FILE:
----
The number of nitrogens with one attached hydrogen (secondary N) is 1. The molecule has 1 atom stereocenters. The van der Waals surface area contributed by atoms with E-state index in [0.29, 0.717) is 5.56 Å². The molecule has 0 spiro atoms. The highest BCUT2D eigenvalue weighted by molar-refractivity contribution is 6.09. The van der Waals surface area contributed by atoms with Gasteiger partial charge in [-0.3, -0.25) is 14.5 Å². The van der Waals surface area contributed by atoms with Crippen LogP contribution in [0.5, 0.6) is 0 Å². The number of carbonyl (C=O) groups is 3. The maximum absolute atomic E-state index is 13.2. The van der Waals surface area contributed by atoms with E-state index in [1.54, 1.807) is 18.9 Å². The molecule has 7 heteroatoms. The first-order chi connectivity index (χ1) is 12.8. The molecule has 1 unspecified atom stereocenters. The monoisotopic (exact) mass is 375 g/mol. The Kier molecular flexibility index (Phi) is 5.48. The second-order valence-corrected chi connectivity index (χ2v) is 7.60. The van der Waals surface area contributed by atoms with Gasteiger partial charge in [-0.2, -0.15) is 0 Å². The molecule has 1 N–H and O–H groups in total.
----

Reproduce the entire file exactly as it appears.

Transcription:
The number of nitrogens with one attached hydrogen (secondary N) is 1. The molecule has 1 atom stereocenters. The van der Waals surface area contributed by atoms with E-state index in [0.29, 0.717) is 5.56 Å². The molecule has 0 spiro atoms. The highest BCUT2D eigenvalue weighted by molar-refractivity contribution is 6.09. The van der Waals surface area contributed by atoms with Gasteiger partial charge in [-0.3, -0.25) is 14.5 Å². The van der Waals surface area contributed by atoms with Crippen LogP contribution in [0.5, 0.6) is 0 Å². The number of carbonyl (C=O) groups is 3. The maximum absolute atomic E-state index is 13.2. The van der Waals surface area contributed by atoms with E-state index in [1.54, 1.807) is 18.9 Å². The molecule has 7 heteroatoms. The first-order chi connectivity index (χ1) is 12.8. The molecule has 1 unspecified atom stereocenters. The monoisotopic (exact) mass is 375 g/mol. The Kier molecular flexibility index (Phi) is 5.48. The second-order valence-corrected chi connectivity index (χ2v) is 7.60. The van der Waals surface area contributed by atoms with Gasteiger partial charge in [-0.2, -0.15) is 0 Å². The molecule has 1 N–H and O–H groups in total.